The government has set up a billed online register as a means of reaching “extremely vulnerable” households in England who have been asked to protect for 12 weeks – either by offering them food parcels through their local authority, or by liaising with the main supermarkets to give priority to online delivery. .
However, it appeared that a large number of disabled and elderly people were excluded from the program due to very selective criteria.
About 100 severely disabled and chronically ill people say they have been rejected from the government registry and therefore have been left without support to access food without leaving their homes, although they are particularly vulnerable to the coronavirus.
Their conditions include cancer treated with chemotherapy, heart disease, quadriplegia, motor neuron disease (MND), myalgic encephalomyelitis (ME) and muscular dystrophy. Some people with disabilities reported sleeping to avoid hunger pains or living off fruit. At least one person refused assistance then contracted a coronavirus.
“I have had four letters saying that I should protect myself, but Gov.uk does not recognize me for being on the online vulnerable list,” said Vicky McDermott, 40, in Northumberland, who suffers from immune disorder. rheumatoid arthritis and a girl with a life-limiting condition who was also asked to protect herself.
“I tried to register last night for the fifth time. Supermarkets will not put us on the priority list because we are not registered with the government. “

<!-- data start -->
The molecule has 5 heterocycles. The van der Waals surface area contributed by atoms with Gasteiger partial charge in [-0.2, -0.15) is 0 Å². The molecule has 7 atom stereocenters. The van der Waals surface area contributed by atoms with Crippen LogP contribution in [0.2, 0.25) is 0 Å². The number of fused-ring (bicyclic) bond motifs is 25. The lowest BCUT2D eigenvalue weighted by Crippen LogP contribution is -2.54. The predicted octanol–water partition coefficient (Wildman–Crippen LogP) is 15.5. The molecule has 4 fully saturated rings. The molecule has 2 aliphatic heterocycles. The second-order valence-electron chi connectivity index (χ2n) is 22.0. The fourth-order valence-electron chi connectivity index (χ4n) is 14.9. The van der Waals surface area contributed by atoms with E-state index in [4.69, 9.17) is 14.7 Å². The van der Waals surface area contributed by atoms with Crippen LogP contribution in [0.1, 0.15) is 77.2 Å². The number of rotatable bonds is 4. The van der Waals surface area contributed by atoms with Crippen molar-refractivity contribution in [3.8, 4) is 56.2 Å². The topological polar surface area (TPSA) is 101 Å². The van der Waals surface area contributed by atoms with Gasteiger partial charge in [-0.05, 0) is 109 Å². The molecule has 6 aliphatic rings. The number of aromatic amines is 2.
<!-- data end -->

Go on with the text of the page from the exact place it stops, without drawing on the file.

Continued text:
McDermott resorted to buying food from “online corner stores” with a large profit margin. “A can of beans costs £ 2,” she said.
Deborah Bhatti, 50, of Bury in Greater Manchester, takes 40 medicines a day, including for asthma and autoimmune diseases, but is not on the list. This means that she is not eligible for the program of her local council to collect prescriptions or distribute food parcels. “I had to share a can of tuna with my cat,” said Bhatti. “I feel hopeless and scared and have bad dreams every night. “
The Ministry of Health and Social Affairs said that there was a short delay between people identified as clinically extremely vulnerable by their general practitioner and receipt of their clinician’s NHS letter, and that their identity was extracted from the records the general practitioner to allow them to register for support. He added that he is updating the patient list, which allows people to sign up for support from GP files on a weekly basis.
But doctors and patients report confusion about how it is managed. When Denise Stephens, 41, who had multiple sclerosis and was immunocompromised, was rejected, she followed the directions to call her general practitioner, but hit a brick wall. “My general practitioner said that they could not help me and that they did not know why the government was sending them information about it,” she said. Last month, Stephens contracted a coronavirus. She has had to call an ambulance at her London home twice, but she is still not eligible for help with food or medicine.